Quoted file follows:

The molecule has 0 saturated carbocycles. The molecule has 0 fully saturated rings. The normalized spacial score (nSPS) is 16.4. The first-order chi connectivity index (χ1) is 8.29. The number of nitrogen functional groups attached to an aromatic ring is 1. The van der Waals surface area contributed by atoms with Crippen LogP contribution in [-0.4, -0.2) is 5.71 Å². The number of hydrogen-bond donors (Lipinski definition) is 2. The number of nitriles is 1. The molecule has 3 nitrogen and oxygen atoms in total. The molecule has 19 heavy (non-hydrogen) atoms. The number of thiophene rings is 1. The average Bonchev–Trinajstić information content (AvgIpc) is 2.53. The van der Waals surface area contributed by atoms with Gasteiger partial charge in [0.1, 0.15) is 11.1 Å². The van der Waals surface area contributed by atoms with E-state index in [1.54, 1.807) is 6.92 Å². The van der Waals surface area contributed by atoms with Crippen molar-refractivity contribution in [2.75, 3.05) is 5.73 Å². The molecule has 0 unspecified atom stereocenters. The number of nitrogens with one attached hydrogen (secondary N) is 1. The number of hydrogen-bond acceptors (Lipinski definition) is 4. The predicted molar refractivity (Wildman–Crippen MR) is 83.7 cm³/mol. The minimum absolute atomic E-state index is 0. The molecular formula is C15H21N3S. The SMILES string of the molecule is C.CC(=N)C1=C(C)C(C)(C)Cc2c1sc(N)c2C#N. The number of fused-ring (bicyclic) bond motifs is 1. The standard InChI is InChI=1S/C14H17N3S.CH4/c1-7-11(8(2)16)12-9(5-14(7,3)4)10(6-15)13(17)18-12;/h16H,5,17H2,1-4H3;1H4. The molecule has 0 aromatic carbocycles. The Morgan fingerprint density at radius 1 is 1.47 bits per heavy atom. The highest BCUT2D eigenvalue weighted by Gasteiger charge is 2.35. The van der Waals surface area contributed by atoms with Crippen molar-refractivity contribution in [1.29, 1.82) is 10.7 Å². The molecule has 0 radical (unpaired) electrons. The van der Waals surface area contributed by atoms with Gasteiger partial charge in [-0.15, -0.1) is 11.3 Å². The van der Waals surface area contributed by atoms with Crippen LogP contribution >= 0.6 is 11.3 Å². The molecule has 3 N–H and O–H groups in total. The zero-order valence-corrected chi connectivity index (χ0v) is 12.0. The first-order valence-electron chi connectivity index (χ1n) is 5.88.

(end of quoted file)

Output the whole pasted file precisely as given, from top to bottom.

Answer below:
The molecule has 0 saturated carbocycles. The molecule has 0 fully saturated rings. The normalized spacial score (nSPS) is 16.4. The first-order chi connectivity index (χ1) is 8.29. The number of nitrogen functional groups attached to an aromatic ring is 1. The van der Waals surface area contributed by atoms with Crippen LogP contribution in [-0.4, -0.2) is 5.71 Å². The number of hydrogen-bond donors (Lipinski definition) is 2. The number of nitriles is 1. The molecule has 3 nitrogen and oxygen atoms in total. The molecule has 19 heavy (non-hydrogen) atoms. The number of thiophene rings is 1. The average Bonchev–Trinajstić information content (AvgIpc) is 2.53. The van der Waals surface area contributed by atoms with Gasteiger partial charge in [0.1, 0.15) is 11.1 Å². The van der Waals surface area contributed by atoms with E-state index in [1.54, 1.807) is 6.92 Å². The van der Waals surface area contributed by atoms with Crippen molar-refractivity contribution in [2.75, 3.05) is 5.73 Å². The molecule has 0 unspecified atom stereocenters. The number of nitrogens with one attached hydrogen (secondary N) is 1. The number of hydrogen-bond acceptors (Lipinski definition) is 4. The predicted molar refractivity (Wildman–Crippen MR) is 83.7 cm³/mol. The minimum absolute atomic E-state index is 0. The molecular formula is C15H21N3S. The SMILES string of the molecule is C.CC(=N)C1=C(C)C(C)(C)Cc2c1sc(N)c2C#N. The number of fused-ring (bicyclic) bond motifs is 1. The standard InChI is InChI=1S/C14H17N3S.CH4/c1-7-11(8(2)16)12-9(5-14(7,3)4)10(6-15)13(17)18-12;/h16H,5,17H2,1-4H3;1H4. The molecule has 0 aromatic carbocycles. The Morgan fingerprint density at radius 1 is 1.47 bits per heavy atom. The highest BCUT2D eigenvalue weighted by Gasteiger charge is 2.35. The van der Waals surface area contributed by atoms with Crippen molar-refractivity contribution in [1.29, 1.82) is 10.7 Å². The molecule has 0 radical (unpaired) electrons. The van der Waals surface area contributed by atoms with Gasteiger partial charge in [-0.15, -0.1) is 11.3 Å². The van der Waals surface area contributed by atoms with Crippen LogP contribution >= 0.6 is 11.3 Å². The molecule has 3 N–H and O–H groups in total. The zero-order valence-corrected chi connectivity index (χ0v) is 12.0. The first-order valence-electron chi connectivity index (χ1n) is 5.88.